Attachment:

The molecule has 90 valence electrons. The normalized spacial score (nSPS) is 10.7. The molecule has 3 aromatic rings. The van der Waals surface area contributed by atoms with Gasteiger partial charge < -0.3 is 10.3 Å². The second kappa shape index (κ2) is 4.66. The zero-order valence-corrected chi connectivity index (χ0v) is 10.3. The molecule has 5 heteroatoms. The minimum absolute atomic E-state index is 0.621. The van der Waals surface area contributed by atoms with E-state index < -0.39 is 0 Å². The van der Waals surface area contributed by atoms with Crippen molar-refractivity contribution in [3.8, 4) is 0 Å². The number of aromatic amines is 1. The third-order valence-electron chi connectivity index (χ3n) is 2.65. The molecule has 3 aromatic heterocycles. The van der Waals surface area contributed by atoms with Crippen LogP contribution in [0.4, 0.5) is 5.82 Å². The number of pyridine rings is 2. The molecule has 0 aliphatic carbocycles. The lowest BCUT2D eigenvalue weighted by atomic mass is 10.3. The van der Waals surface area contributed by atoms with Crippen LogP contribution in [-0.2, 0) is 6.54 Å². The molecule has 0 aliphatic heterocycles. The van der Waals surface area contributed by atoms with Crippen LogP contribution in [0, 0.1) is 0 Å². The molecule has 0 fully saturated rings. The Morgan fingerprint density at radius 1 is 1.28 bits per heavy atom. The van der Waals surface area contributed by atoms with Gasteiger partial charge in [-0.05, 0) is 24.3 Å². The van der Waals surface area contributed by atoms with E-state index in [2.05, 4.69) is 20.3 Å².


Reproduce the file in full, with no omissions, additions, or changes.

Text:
The molecule has 90 valence electrons. The normalized spacial score (nSPS) is 10.7. The molecule has 3 aromatic rings. The van der Waals surface area contributed by atoms with Gasteiger partial charge < -0.3 is 10.3 Å². The second kappa shape index (κ2) is 4.66. The zero-order valence-corrected chi connectivity index (χ0v) is 10.3. The molecule has 5 heteroatoms. The minimum absolute atomic E-state index is 0.621. The van der Waals surface area contributed by atoms with E-state index < -0.39 is 0 Å². The van der Waals surface area contributed by atoms with Crippen molar-refractivity contribution in [3.8, 4) is 0 Å². The number of aromatic amines is 1. The third-order valence-electron chi connectivity index (χ3n) is 2.65. The molecule has 3 aromatic heterocycles. The van der Waals surface area contributed by atoms with Crippen LogP contribution in [0.4, 0.5) is 5.82 Å². The number of pyridine rings is 2. The molecule has 0 aliphatic carbocycles. The lowest BCUT2D eigenvalue weighted by atomic mass is 10.3. The van der Waals surface area contributed by atoms with Crippen LogP contribution in [-0.2, 0) is 6.54 Å². The molecule has 0 aliphatic heterocycles. The van der Waals surface area contributed by atoms with Crippen LogP contribution in [0, 0.1) is 0 Å². The molecule has 0 fully saturated rings. The Morgan fingerprint density at radius 1 is 1.28 bits per heavy atom. The van der Waals surface area contributed by atoms with Gasteiger partial charge in [-0.05, 0) is 24.3 Å². The van der Waals surface area contributed by atoms with E-state index in [2.05, 4.69) is 20.3 Å².